Drug used to treat alcoholism shows promise for anxiety, study finds

FDA-approved disulfiram can safely reduce anxiety levels in rodents, according to analysis by Tokyo University of Science and other Japanese institutes.

Disulfiram (DSF), an FDA-approved drug to treat alcoholism, may also effectively treat anxiety, according to the results of a new study by researchers from Tokyo University of Science and others. Japanese institutes.1

DSF inhibits the enzyme aldehyde dehydrogenase, which is responsible for alcohol metabolism, but recent study results have shown that DSF inhibits a cytoplasmic protein called FROUNT.1

FROUNT controls the direction in which certain immune cells migrate and DSF prevents FROUNT from interacting with 2 chemokine scavengers, CCR2 and CCR5, which are involved in important cell signaling pathways.1

Other study results have suggested that chemokine receptors may be involved in regulating emotional behavior in rodents, so the researchers conducted a study examining the pharmacological properties of DSF.1

In the study published in Frontiers in pharmacologythe investigators used an elevated plus maze (EPM) test, which is used to screen for anti-anxiety drugs, to study the effects of DSF in mice.1

The EPM device consists of 4 arms arranged in a cross and connected to a central square. Two of the arms are protected by vertical edges, while 2 have unprotected edges.1

Anxious mice generally prefer to spend time in closed arms.1

In this study, some of the mice were given diazepam, a drug commonly used to treat anxiety, and others were given DSF. The mice were then placed in the EPM, and their activity was monitored.1

Investigators found that mice treated with DSF spent significantly more time in the open arms of the device, indicating that they were less anxious.1

Additionally, the team evaluated the anxiolytic effects of a more potent FROUNT inhibitor called DSF-41 and observed similar results.1

Behavioral changes were similar to those observed in mice treated with diazepam.1

“We propose that DSF inhibits the FROUNT protein and chemokine signaling pathways under its influence, which may suppress presynaptic glutamatergic transmission in the brain,” Akiyoshi Saitoh of Tokyo University of Science said in a statement. “These results indicate that DSF can be used safely by elderly patients with anxiety and insomnia and has the potential to become a breakthrough psychotropic drug.”1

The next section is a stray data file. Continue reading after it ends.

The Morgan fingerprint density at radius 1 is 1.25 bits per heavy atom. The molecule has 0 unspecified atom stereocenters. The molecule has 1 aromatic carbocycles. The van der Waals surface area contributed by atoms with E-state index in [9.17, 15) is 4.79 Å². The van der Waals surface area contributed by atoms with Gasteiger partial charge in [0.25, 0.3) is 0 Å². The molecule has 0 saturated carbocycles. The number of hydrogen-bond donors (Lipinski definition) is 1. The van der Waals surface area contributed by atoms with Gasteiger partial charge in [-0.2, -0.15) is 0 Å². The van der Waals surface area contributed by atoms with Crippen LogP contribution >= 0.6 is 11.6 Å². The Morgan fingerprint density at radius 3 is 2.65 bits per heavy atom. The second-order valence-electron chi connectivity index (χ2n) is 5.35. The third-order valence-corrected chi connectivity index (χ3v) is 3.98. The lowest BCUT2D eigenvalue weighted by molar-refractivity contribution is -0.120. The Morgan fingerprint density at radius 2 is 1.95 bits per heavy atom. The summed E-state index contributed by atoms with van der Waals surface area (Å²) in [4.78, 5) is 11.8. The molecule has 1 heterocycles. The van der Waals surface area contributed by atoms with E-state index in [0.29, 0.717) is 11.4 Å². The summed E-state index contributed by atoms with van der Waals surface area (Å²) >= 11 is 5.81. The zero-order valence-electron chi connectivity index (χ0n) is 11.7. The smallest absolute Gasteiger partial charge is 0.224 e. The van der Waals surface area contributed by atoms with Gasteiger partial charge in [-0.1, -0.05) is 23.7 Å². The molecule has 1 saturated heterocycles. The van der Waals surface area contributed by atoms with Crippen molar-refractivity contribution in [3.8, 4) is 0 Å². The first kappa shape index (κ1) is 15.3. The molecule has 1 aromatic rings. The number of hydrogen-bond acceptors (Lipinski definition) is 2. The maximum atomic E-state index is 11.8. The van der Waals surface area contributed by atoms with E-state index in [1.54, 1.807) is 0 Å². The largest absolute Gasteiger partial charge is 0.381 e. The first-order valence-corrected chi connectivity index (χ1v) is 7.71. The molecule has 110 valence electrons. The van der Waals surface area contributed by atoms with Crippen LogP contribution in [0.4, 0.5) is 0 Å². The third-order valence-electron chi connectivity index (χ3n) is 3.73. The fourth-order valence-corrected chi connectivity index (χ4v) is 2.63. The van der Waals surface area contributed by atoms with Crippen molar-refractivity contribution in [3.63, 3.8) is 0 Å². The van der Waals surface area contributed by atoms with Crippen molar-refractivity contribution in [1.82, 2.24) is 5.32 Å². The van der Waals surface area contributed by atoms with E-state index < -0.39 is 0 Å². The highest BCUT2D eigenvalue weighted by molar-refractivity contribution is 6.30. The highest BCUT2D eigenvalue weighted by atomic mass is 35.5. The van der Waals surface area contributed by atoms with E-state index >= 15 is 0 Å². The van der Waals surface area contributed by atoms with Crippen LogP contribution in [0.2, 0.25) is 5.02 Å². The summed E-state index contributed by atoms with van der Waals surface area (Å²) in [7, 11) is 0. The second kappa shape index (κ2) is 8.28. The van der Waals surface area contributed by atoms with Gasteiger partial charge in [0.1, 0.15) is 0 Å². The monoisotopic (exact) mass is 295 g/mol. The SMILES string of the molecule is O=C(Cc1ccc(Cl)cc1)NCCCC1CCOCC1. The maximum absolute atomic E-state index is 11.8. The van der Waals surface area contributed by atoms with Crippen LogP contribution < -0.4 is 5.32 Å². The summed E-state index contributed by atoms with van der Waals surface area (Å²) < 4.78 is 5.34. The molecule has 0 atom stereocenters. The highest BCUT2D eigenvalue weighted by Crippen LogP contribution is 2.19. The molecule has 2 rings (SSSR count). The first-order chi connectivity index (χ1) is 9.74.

Investigators were also surprised to find that, unlike diazepam, DSF treatment did not cause adverse effects (AEs), such as amnesia, impaired coordination, or sedation.1

Investigators plan to further investigate DSF’s pharmaceutical actions. In addition, they hope to understand the exact role of the FRONT molecule in the central nervous system.1

The results of this study are among the first to show that DSF exhibits anti-anxiety properties comparable to existing benzodiazepines without exhibiting adverse effects seen with benzodiazepines.1

The inhibitory activity of DSF against the functioning of FROUNT could help to develop anxiolytic drugs in the future.1

General symptoms of anxiety disorders are highest in people between the ages of 18 and 29, and symptoms tend to decrease with age, according to the CDC.2

Reference

1. A drug that cures alcoholism could be the next anti-anxiety drug. Eurek alert. Press release. April 14, 2022. Accessed April 20, 2022. https://www.eurekalert.org/news-releases/949771

2. Symptoms of generalized anxiety disorder. CDC. Updated September 23, 2020. Accessed April 20, 2022. https://www.cdc.gov/nchs/products/databriefs/db378.htm

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